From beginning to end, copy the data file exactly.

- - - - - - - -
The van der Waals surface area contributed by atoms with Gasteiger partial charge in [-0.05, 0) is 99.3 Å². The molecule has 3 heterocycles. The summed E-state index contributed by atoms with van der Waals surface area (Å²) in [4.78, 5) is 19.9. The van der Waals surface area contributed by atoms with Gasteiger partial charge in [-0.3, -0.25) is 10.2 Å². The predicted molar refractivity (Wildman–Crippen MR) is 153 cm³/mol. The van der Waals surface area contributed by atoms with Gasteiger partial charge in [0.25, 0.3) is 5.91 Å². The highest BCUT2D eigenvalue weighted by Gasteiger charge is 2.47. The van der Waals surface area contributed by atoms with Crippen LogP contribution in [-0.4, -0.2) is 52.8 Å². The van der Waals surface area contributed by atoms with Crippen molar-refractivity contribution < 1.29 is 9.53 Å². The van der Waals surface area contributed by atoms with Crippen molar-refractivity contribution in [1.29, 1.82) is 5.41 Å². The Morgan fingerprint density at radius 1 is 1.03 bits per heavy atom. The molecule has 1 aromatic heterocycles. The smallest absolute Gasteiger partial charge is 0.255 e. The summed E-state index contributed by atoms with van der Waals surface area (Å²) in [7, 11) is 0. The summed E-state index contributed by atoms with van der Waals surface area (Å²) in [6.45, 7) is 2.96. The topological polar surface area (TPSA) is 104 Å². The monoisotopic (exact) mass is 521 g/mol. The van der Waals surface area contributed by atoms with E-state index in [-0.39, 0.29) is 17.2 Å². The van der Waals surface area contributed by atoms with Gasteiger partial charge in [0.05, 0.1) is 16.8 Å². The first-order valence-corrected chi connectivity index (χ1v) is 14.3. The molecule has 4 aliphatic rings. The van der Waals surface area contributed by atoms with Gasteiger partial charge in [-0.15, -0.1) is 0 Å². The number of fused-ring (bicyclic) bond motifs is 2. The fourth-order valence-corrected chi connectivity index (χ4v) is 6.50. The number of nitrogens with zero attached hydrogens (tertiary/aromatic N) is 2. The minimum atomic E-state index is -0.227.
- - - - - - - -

The van der Waals surface area contributed by atoms with Gasteiger partial charge in [-0.05, 0) is 99.3 Å². The molecule has 3 heterocycles. The summed E-state index contributed by atoms with van der Waals surface area (Å²) in [4.78, 5) is 19.9. The van der Waals surface area contributed by atoms with Gasteiger partial charge in [-0.3, -0.25) is 10.2 Å². The predicted molar refractivity (Wildman–Crippen MR) is 153 cm³/mol. The van der Waals surface area contributed by atoms with Gasteiger partial charge in [0.25, 0.3) is 5.91 Å². The highest BCUT2D eigenvalue weighted by Gasteiger charge is 2.47. The van der Waals surface area contributed by atoms with Crippen LogP contribution in [-0.4, -0.2) is 52.8 Å². The van der Waals surface area contributed by atoms with Crippen molar-refractivity contribution < 1.29 is 9.53 Å². The van der Waals surface area contributed by atoms with Crippen molar-refractivity contribution in [1.29, 1.82) is 5.41 Å². The Morgan fingerprint density at radius 1 is 1.03 bits per heavy atom. The molecule has 1 aromatic heterocycles. The smallest absolute Gasteiger partial charge is 0.255 e. The summed E-state index contributed by atoms with van der Waals surface area (Å²) in [7, 11) is 0. The summed E-state index contributed by atoms with van der Waals surface area (Å²) in [6.45, 7) is 2.96. The topological polar surface area (TPSA) is 104 Å². The monoisotopic (exact) mass is 521 g/mol. The van der Waals surface area contributed by atoms with E-state index in [-0.39, 0.29) is 17.2 Å². The van der Waals surface area contributed by atoms with Gasteiger partial charge in [0.05, 0.1) is 16.8 Å². The first-order valence-corrected chi connectivity index (χ1v) is 14.3. The molecule has 4 aliphatic rings. The van der Waals surface area contributed by atoms with Gasteiger partial charge in [-0.15, -0.1) is 0 Å². The number of fused-ring (bicyclic) bond motifs is 2. The fourth-order valence-corrected chi connectivity index (χ4v) is 6.50. The number of nitrogens with zero attached hydrogens (tertiary/aromatic N) is 2. The minimum atomic E-state index is -0.227.